In toothpaste, Colgate-Palmolive’s market share has risen steadily for many years. Today, it commands a higher market share than the next-three biggest competitors combined.
Source: June 2017 Investor Presentation, page 11
Such high market share allows Colgate-Palmolive to charge higher prices for its premium products, and raise prices over time. Pricing power is a critical competitive advantage for consumer goods stocks.
Another major advantage for Colgate-Palmolive is that the company sells products which are necessities of modern life. Consumers need oral, personal, and pet care products.
CL stock enjoys steady demand, which gives the company consistent profitability, even during recessions.
Colgate-Palmolive’s earnings-per-share through the Great Recession are shown below:
Colgate-Palmolive generated positive earnings growth in 2008 and 2009, during the worst years of the recession. Earnings dipped slightly in 2010, but resumed growing in 2011 and thereafter.
The company’s strong performance from 2007-2010 is a credit to its strong business model and powerful brands.
Colgate-Palmolive stock has a current price-to-earnings ratio of 27.4. This is above its 10-year average price-to-earnings ratio, which is 23.5 according to ValueLine.
Source: Value Line
And, Colgate-Palmolive stock is even more richly valued than the S&P 500 Index, which has an average price-to-earnings ratio of 25.8.
Given Colgate-Palmolive’s struggles to generate earnings growth in recent years, it does not seem to justify a premium valuation multiple.
As a result, there is a risk of multiple contraction. This would negatively impact returns. For example, if Colgate-Palmolive traded at its 10-year average price-to-earnings ratio, it would result in a share price decline of approximately 17%.
In addition to changes in the valuation multiple, returns will be generated by earnings growth and dividends. A potential breakdown of future returns is as follows:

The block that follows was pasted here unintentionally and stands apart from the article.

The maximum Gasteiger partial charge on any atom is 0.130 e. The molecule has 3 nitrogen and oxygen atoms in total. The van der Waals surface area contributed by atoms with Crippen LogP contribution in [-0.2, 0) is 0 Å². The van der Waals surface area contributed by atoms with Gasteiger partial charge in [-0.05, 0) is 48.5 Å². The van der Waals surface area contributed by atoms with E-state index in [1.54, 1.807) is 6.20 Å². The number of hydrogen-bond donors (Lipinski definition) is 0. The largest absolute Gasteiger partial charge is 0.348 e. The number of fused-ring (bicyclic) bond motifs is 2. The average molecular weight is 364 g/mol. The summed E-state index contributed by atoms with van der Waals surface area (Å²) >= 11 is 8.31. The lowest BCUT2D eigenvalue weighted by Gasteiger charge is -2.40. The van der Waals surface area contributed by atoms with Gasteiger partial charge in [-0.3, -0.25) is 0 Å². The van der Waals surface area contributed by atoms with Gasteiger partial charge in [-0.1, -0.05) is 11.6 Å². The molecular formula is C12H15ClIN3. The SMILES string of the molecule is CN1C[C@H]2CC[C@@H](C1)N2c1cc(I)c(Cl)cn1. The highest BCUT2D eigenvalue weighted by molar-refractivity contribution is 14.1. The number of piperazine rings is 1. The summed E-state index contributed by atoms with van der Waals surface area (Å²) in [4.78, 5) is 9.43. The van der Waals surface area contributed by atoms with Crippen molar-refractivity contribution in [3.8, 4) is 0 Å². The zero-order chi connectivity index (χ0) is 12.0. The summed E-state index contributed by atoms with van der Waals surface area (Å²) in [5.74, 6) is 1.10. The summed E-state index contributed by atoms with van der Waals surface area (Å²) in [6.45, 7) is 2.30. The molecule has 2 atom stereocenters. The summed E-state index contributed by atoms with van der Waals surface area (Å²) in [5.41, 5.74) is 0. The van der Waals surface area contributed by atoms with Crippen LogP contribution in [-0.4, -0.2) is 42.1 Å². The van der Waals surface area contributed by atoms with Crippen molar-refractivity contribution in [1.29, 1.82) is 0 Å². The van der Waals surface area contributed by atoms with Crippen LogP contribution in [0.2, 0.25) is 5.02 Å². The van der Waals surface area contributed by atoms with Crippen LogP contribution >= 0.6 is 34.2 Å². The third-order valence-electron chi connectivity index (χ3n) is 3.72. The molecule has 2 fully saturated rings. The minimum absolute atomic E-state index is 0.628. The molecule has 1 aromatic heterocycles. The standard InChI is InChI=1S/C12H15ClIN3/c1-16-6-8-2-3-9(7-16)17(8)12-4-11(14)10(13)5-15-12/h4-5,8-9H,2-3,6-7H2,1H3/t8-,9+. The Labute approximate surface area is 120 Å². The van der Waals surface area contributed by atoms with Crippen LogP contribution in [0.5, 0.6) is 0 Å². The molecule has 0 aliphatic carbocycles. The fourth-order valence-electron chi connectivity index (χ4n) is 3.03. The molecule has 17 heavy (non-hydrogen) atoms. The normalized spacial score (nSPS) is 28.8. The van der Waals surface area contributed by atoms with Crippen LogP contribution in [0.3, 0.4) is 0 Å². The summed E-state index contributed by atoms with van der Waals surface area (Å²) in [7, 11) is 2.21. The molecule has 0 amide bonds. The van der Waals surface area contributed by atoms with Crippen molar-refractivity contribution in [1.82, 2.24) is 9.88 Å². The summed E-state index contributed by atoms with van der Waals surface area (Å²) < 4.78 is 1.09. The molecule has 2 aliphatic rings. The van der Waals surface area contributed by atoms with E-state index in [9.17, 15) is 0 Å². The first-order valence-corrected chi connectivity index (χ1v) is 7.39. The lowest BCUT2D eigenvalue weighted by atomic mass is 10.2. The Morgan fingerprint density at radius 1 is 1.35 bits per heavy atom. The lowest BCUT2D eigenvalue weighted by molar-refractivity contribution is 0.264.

Through a combination of revenue growth, share repurchases, and dividends, total returns could reach 6%-8% annualized.
As a dividend stock, Colgate-Palmolive. It has a dividend yield of approximately 2.2%, which is only slightly above the S&P 500 Index average yield.
And, its declining earnings have reduced its dividend growth. Colgate-Palmolive’s dividend growth rate has declined steadily in recent years.
For example, the company has raised its dividend by just 2.6% in each of the past two years. This dividend growth rate barely beats inflation.
Colgate-Palmolive is a high-quality business, with several category-leading brands. The company has growth potential, through product innovation and in the emerging markets.
Now might not be the best time to buy shares of Colgate-Palmolive, as the stock appears to be overvalued. The company needs to prove it can generate higher levels of growth, to justify its premium valuation.
Colgate-Palmolive does not offer a high yield, or high dividend growth. That said, investors can still count on steady dividend increases each year.
Please send any feedback, corrections, or questions to firstname.lastname@example.org.